Continuing the topic about photo organizing, I'd like to reflect on a very sensitive subject: deleting images. Unfortunately, the more photos you have, the less you look at them. Organizing thousands of photographs can be overwhelming. In this article, I give you tips on how to delete your unwanted photographs in a few easy steps.
Why do you need to delete images when there is plenty of storage capacity on your computer or external hard drive?
Because the more photos you have, the less you look at them. It’s just stressful to manage and browse through thousands of photos while adding thousands more on a regular basis. An unorganized photo hub leads to “photo clutter” on your computer, making it harder to ever find and really USE the pictures you love. You need to delete so your photo collection actually becomes manageable. Secondly, uploading 10000 photos for cloud backup takes ages, the same as retrieving all of that data in an emergency.
What photos should you delete?
If you've never got rid of photos on your computer the whole concept to delete something is overwhelming and terrifying. But it is much more to have less photographs you actually look at, than more that rest (in peace) on your hard drive somewhere.
Pro tip: You have to ask yourself WHY you take photos. What do you want to remember? Those are the photos to save.
Think of yourself as a visual storyteller of your life and family. If you have a story to tell with those images, keep them. If they preserve the essence of a moment, if they evoke emotions from you, if they capture moments to remember, keep them. Otherwise, press delete. Don’t be afraid to let go of images that are just taking up space. You can get rid of duplicates taken on the same event by different persons, a few of the same sequence (burst), unflattering or blurry images. No need to keep photos “just in case”.
Using a photo managing/organizing software
I recommend of using a photo managing/organizing software where you can add ratings, color labels, and keywords to each image, even rename or delete your files in a bulk. There are several free software options that help you with this tremendous task.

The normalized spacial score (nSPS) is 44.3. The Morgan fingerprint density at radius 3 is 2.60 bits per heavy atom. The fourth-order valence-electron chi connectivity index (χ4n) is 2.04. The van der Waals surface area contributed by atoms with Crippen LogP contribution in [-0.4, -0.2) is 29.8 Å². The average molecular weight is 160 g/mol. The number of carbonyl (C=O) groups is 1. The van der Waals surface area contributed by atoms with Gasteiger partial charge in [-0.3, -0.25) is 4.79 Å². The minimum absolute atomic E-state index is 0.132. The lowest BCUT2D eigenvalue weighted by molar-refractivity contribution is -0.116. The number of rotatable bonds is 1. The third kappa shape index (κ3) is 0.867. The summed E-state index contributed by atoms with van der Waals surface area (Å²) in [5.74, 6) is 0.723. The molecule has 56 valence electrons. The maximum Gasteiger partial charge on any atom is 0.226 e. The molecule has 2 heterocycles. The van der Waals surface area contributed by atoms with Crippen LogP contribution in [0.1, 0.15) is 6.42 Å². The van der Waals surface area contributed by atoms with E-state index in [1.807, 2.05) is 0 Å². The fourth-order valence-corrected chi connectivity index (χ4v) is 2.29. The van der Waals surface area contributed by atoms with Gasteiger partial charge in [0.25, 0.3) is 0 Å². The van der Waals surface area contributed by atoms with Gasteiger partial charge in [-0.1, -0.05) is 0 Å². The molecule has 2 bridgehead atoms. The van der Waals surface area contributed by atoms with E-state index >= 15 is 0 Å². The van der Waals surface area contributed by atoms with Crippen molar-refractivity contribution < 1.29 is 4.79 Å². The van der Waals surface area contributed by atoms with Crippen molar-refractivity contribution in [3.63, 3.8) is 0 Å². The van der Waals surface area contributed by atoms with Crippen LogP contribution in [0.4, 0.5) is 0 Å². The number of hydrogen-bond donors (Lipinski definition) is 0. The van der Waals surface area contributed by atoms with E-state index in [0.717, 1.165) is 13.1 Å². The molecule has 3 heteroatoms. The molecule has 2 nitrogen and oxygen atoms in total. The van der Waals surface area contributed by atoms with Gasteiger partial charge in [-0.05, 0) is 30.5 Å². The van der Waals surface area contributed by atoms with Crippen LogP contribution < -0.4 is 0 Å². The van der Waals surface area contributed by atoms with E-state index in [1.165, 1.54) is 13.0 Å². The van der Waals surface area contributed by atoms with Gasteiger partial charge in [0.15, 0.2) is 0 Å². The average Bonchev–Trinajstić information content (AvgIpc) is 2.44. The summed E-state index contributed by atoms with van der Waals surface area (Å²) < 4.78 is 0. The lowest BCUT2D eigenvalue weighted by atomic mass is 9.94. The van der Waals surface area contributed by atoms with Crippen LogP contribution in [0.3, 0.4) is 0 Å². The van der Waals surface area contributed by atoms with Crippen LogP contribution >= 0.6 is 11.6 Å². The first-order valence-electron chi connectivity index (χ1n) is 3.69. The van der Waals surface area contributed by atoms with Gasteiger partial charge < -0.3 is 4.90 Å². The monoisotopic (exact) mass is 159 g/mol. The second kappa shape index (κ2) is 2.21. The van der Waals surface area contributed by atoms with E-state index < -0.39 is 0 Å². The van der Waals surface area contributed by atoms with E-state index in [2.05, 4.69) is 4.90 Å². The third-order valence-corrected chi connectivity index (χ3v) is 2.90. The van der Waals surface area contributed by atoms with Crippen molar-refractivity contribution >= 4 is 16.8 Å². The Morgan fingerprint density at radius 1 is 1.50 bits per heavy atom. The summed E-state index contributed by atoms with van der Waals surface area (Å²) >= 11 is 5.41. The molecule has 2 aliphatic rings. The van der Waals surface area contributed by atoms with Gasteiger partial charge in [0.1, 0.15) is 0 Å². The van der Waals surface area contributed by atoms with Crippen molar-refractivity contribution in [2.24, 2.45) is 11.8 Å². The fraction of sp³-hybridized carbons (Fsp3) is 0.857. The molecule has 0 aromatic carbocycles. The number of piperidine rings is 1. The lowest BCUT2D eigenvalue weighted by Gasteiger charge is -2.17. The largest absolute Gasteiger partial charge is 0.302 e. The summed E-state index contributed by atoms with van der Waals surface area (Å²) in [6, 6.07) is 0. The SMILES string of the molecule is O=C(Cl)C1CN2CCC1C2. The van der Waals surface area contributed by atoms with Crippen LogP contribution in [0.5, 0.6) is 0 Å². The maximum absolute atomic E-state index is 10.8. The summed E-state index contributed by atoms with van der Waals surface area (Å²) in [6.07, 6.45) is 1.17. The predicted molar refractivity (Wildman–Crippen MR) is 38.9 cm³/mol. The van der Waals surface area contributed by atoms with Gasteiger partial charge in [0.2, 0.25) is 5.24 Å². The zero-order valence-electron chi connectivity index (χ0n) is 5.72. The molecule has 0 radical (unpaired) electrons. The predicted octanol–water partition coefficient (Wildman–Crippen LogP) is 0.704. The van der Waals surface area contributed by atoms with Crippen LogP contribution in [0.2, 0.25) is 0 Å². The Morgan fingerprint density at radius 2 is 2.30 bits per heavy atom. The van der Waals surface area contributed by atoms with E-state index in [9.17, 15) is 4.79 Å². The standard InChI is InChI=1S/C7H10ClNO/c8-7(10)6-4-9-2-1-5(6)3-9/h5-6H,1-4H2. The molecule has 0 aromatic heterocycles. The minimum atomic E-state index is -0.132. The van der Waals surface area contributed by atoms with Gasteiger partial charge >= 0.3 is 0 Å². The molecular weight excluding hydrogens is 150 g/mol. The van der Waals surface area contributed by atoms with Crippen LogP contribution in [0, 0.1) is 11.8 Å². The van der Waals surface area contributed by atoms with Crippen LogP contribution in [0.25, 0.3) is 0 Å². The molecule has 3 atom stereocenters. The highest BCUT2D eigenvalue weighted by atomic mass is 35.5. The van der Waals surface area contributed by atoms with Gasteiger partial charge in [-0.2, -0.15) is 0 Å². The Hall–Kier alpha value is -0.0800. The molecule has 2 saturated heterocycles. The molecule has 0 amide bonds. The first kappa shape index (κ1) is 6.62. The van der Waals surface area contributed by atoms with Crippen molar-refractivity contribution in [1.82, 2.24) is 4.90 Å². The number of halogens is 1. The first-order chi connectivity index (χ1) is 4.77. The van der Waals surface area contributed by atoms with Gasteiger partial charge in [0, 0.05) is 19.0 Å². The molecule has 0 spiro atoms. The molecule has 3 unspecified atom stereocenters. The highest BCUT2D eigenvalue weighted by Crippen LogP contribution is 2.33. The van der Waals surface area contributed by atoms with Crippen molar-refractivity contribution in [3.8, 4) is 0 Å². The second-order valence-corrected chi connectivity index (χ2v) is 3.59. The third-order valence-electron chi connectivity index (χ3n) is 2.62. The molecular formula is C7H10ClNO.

A few free or very cheap photo managing software you can try:
Adobe Bridge (no editing possible in free version)
Magix Photo Manager Deluxe
ACDSee Photo Studio Professional
StudioLine Photo Basic
This is how you sort through your photos by rating them
Go through the images and decide quickly which one is to keep or not to keep. This is a technical step for me. I only keep the technically good images, so blurry, incorrectly exposed or cropped (very bad composition) images need to go, as well as images of people with closed eyes. No other decisions to make in this step. Put 1* for pictures to keep.
Select the pictures with 1*. Decide which image to keep from a sequence or burst or otherwise duplicates. Choose which expression or look makes a better photograph. Put 2* for pictures to keep.
Now comes the emotional step. Here I choose the ultimate shots of a portrait where the expression is most convincing and the whole picture is compositionally balanced. Looking at my own family images, I ask myself whether it is a photo with a valuable story. You can keep a technically unsuccessful image if it captures a moment worth to remember. Please do keep a photograph that captures your late grandmother with your 3 month old child in her arms even if it is blurry. In these cases emotional value overrides the technicalities. Congrats, you have successfully chosen the best images of a folder. You can move these photographs with 3* to a favorites subfolder for faster access.
Bonus step: go through all the images with no stars. Check them again. You can still save a few of them by giving a *.
Select all the images with no star and press delete. If you are bolder you can even delete all the 1* pictures, too.
Pro tip: After rating and deleting your photos, you can color label the ones you want to edit.
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